Understanding CBD Full-Spectrum vs Broad-Spectrum vs Isolate

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In the past year, we’ve seen a boom in the popularity of cannabis products and peripherals, such as our line of CBD vape. No longer are all cannabis products maligned as unsafe or dangerous. And nowhere is this more evident than with the flourishing of cannabidiol (CBD). 

CBD is one of over 100 cannabinoids found in cannabis plants. Tetrahydrocannabinol, or THC, is another cannabinoid, but there are others. We know very little about them, but research is underway across the country to discover the potential of CBC and CBG. 

Today, science is awakening to the possibilities of CBD. But with this new awareness brings the realization that the CBD you find in oils, edibles, drinks, and vapes aren’t all the same. 

That’s right, companies do not manufacture all CBD oils the same way, and the resulting compounds differ greatly. There are actually three types of CBD extracts that you can buy. We know them as full-spectrum, broad-spectrum and isolate. 

It turns out some of them may be better for you than others. But what are the differences between CBD oils and which one should you buy? Let’s find out. 

Introducing the Phytocannabinoids


In the US, all CBD extracts must derive from a specific group of cannabis plants. That’s because the federal government’s Farm Bill only legalized hemp plants. 

The US government distinguishes hemp plants from other cannabis plants by how much THC they contain. If the plant has 0.3% THC or less, then it’s hemp. Any more THC and they deem it illegal cannabis. Other countries have similar designations. In Europe, for example, the cutoff is 0.2% THC.

Governments have learned to distinguish the many varieties of cannabis plants by the amount of THC they contain because THC is illegal and, perhaps more interestingly, hemp plants and cannabis plants are identical to the naked eye.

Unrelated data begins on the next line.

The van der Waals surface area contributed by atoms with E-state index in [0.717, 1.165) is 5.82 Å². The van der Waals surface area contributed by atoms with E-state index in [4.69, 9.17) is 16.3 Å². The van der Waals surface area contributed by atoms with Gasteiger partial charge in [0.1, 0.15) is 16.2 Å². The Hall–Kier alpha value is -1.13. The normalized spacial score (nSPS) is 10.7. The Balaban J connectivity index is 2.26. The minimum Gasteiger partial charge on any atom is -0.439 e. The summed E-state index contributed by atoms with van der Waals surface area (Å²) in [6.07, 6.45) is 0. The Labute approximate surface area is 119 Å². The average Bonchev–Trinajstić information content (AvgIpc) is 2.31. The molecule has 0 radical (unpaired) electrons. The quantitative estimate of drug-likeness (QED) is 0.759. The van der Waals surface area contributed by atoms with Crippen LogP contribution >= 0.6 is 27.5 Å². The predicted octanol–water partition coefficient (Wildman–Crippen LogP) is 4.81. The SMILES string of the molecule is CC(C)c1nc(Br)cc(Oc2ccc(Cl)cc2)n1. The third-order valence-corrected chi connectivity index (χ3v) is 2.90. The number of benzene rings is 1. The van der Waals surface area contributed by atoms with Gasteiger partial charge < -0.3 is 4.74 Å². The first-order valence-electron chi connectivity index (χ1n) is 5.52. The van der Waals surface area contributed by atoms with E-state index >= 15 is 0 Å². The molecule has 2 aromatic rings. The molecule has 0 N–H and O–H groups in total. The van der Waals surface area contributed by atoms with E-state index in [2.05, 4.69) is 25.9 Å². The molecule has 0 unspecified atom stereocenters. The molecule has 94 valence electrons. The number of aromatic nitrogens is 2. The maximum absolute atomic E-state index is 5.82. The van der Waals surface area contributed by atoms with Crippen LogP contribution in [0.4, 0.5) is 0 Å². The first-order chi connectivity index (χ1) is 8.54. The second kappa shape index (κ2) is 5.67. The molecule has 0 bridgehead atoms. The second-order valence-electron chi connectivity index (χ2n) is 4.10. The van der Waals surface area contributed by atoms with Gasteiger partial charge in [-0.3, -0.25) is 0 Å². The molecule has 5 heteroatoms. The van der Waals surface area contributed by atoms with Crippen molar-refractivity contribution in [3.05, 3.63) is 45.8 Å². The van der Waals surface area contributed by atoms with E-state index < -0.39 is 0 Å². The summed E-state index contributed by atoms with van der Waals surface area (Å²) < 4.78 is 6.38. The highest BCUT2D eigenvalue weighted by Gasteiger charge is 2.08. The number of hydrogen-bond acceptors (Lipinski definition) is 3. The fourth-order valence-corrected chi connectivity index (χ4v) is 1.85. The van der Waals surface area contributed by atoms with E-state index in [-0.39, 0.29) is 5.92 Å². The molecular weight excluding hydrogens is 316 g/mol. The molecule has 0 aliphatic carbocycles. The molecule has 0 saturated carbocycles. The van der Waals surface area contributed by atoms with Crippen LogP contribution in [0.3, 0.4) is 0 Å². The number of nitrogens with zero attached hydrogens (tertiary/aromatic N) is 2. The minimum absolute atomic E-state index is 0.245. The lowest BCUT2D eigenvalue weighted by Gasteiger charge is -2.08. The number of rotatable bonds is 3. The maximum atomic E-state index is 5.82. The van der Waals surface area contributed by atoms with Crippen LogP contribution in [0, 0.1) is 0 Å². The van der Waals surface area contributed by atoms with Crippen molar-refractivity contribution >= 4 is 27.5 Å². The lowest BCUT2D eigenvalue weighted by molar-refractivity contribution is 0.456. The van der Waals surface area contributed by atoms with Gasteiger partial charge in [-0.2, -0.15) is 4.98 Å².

THC and CBD are just two phytocannabinoids in the cannabis plant. The prefix phyto, from the Greek word phyton, means “of the plant.” So phytocannabinoid literally translates to cannabinoids found in the cannabis plant. 

Cannabis contains over 100 phytocannabinoids, including CBC, CBN, and CBG. Cannabis is also rich in other notable compounds, like terpenes, which are responsible for the taste and smell of cannabis. 

What’s interesting about phytocannabinoids is that scientists don’t know what all of them do exactly, but they think they have potential. Early research suggests that the terpene linalool, for example, promotes relaxation, and limonene elevates your mood. 

The salient idea to take away here is that hemp plants are more than just CBD. Some extracts on the market take advantage of this fact, some do not. 

All CBD extracts you’ll find in oils, edibles, and topicals fall into three categories. When you read the ingredient list, their CBD will be one of these three, even if they don’t mention it by name. We recommend that you know what type of extract you’re buying. 

The Whole Plant: Full-Spectrum CBD


Our first extract, full-spectrum CBD, is easily the most interesting. The term spectrum is used to denote how much of the plant compounds are present. It’s “full” because it boasts the highest amount of phytochemicals and therefore the most potential to benefit your body. 

A dark liquid, full-spectrum extracts are processed just enough to sift out water and plant matter. They include the entire spectrum—cannabinoids and terpenes, but also lignins and flavonoids, to name just a few. That means they’ll have CBD and varying amounts of other cannabinoids, including THC. 

Remember that every batch of hemp will have a unique profile because every plant is unique. Companies that don’t test each batch could have varying degrees of THC. This has become a problem in recent months, where users of full-spectrum extracts have failed drug tests. 

And while companies have denied that their products can cause a drug test fail, it’s not impossible. THC is fat soluble, so even small doses, if taken frequently, can store up in your body and excrete in your urine, blood, and hair.